There hasn't really been a straight line in my career path. I went to college thinking I'd become a math professor. I left undergrad with degrees in English writing and linguistics. I spent a couple years struggling to figure out what I wanted to study next, until I finally decided to just work for a while. I was able to start as an entry-level web application developer at my alma mater, and then spent over a decade in a college IT department, going on to be a database administrator, knowledge manager, team lead, and then Director of IT Operations. During this time, I went back to school and earned a MS in Knowledge Management. I was also able to become a Lean Six Sigma Black Belt, a Certified Professional Co-Active Coach, and a graduate of the CTI Co-Active Leadership program. In addition to my "day job," I took on coaching clients, working with a wide range of personal goals.

I might still be sitting at my university desk, but the effects of on-going state budget cutbacks were having profound consequences on our school and the state agencies we also worked with. After realizing that several problems I had been tasked with addressing had root causes coming from the floor of the state legislature, I began to take time off each month to advocate at the capitol for education funding in Oklahoma. It only took seven months for that to escalate into leaving the university to work with political candidates running to change the problems I had been running up against day in and day out.

My family had an unexpected opportunity to move to Charlotte, and it was too good to pass up. I'm currently in the process of shifting my work to the Carolinas. In addition to working with political candidates, I am excited to refocus my coaching to work with clients who are ready to put their expertise to use to build a stronger civil society. I am inspired every day by the way people are stepping up to the challenges we face, and I'm honored to work with them make the changes we need.

What is it about your job that makes you feel it’s the right fit for you?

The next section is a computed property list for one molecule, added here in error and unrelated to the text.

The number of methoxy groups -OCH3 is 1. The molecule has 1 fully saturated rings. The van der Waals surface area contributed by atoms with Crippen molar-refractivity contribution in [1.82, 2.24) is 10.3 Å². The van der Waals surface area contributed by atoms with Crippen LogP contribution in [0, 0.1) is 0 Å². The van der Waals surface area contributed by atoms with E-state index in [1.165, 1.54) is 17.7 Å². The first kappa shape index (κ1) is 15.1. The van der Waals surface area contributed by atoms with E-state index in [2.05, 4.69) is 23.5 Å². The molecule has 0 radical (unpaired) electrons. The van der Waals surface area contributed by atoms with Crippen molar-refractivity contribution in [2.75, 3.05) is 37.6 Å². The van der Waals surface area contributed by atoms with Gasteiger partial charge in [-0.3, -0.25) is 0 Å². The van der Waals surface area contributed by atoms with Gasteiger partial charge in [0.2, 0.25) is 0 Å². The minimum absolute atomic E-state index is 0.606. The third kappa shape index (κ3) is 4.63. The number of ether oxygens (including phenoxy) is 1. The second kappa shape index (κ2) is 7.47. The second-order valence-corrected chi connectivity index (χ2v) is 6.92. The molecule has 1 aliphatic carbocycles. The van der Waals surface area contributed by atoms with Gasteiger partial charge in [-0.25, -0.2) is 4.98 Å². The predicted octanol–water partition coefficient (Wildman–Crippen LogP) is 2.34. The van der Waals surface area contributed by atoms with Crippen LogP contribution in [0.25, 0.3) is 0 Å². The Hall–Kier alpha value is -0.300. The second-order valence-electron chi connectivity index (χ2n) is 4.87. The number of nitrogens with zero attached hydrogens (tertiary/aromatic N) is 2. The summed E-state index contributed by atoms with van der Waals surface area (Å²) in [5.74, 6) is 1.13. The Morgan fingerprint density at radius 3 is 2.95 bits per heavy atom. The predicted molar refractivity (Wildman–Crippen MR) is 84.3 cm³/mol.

Okay, this question brought up a crazy image. When I worked in my old career, I was a salaried administrator. The job never quite fit right--like I bought an outfit off the rack. There was always something that didn't quite match my measurements. They colors were never quite what I'd pick. But I also knew that it was "normal" and "acceptable" whenever people saw me in it. Now that I'm building my own consulting/coaching practice, I feel like I'm sewing my own clothes. They fit me like no one else, but I'm always a little worried that I'm going to have to explain or defend what is going on to other people. Even though that's a vulnerable feeling, it fits me well. I've always been a bit eccentric.

Who are your role models?

Dorothy Zbornak, the Golden Girls Mary Oliver, poet Bob Ross, painter Jean-Luc Picard, Star Trek: The Next Generation

What would you say your personal superpower is?

To see the unseen in those around me.

What is the best career advice you ever received?

As I was leaving for college, my dad gave me the strangest advice: "Loosen up or you won't learn anything." He really knows me all too well. I have a tendency to take the world very seriously, and I can let my high standards and expectations from seeing what I really need to see. It's extremely important to want things to be better, but when we get caught up in how things "should" be, we miss what new things are happening that we had never thought to expect.

What is one piece of advice you’d offer working moms?

Throw out the phrase "have it all." No one has it all. No one. There is only so much time each day, and only so many resources in the world. We need to focus on *having enough*. Enough time with our family. Enough money to be secure. Enough time to recharge. Enough impact at work. Enough connection to our friends. Enough is always changing depending on the day. What might seem like failure one day is a home run the next.

Shifting this thinking has really helped me as well as my spouse to ask for help when we need it. Trying to have-it-all can force us into constant crisis thinking. Since we never have all of everything, how do we begin to find a place to ask for help? But when we stop to think, what do I not have enough of *right now* to make *this one thing* happen, it's a lot easier to reach out and get support.